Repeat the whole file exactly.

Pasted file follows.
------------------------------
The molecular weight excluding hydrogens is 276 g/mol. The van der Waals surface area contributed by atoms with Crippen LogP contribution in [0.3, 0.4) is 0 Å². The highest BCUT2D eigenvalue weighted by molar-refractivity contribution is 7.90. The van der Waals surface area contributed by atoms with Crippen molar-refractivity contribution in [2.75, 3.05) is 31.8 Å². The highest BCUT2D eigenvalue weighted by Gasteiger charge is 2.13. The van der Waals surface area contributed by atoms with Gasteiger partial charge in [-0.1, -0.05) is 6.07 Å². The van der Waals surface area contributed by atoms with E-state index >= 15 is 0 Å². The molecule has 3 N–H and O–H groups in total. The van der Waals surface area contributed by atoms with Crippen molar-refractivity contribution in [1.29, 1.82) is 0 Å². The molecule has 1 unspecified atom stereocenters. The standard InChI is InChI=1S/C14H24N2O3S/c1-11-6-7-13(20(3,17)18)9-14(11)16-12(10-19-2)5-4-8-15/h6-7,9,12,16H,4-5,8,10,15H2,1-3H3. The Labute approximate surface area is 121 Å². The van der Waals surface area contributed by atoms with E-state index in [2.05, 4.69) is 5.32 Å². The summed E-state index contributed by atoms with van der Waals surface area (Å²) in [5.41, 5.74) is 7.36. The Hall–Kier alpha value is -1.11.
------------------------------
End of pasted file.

The molecular weight excluding hydrogens is 276 g/mol. The van der Waals surface area contributed by atoms with Crippen LogP contribution in [0.3, 0.4) is 0 Å². The highest BCUT2D eigenvalue weighted by molar-refractivity contribution is 7.90. The van der Waals surface area contributed by atoms with Crippen molar-refractivity contribution in [2.75, 3.05) is 31.8 Å². The highest BCUT2D eigenvalue weighted by Gasteiger charge is 2.13. The van der Waals surface area contributed by atoms with Gasteiger partial charge in [-0.1, -0.05) is 6.07 Å². The van der Waals surface area contributed by atoms with E-state index >= 15 is 0 Å². The molecule has 3 N–H and O–H groups in total. The van der Waals surface area contributed by atoms with Crippen molar-refractivity contribution in [1.29, 1.82) is 0 Å². The molecule has 1 unspecified atom stereocenters. The standard InChI is InChI=1S/C14H24N2O3S/c1-11-6-7-13(20(3,17)18)9-14(11)16-12(10-19-2)5-4-8-15/h6-7,9,12,16H,4-5,8,10,15H2,1-3H3. The Labute approximate surface area is 121 Å². The van der Waals surface area contributed by atoms with E-state index in [2.05, 4.69) is 5.32 Å². The summed E-state index contributed by atoms with van der Waals surface area (Å²) in [5.41, 5.74) is 7.36. The Hall–Kier alpha value is -1.11.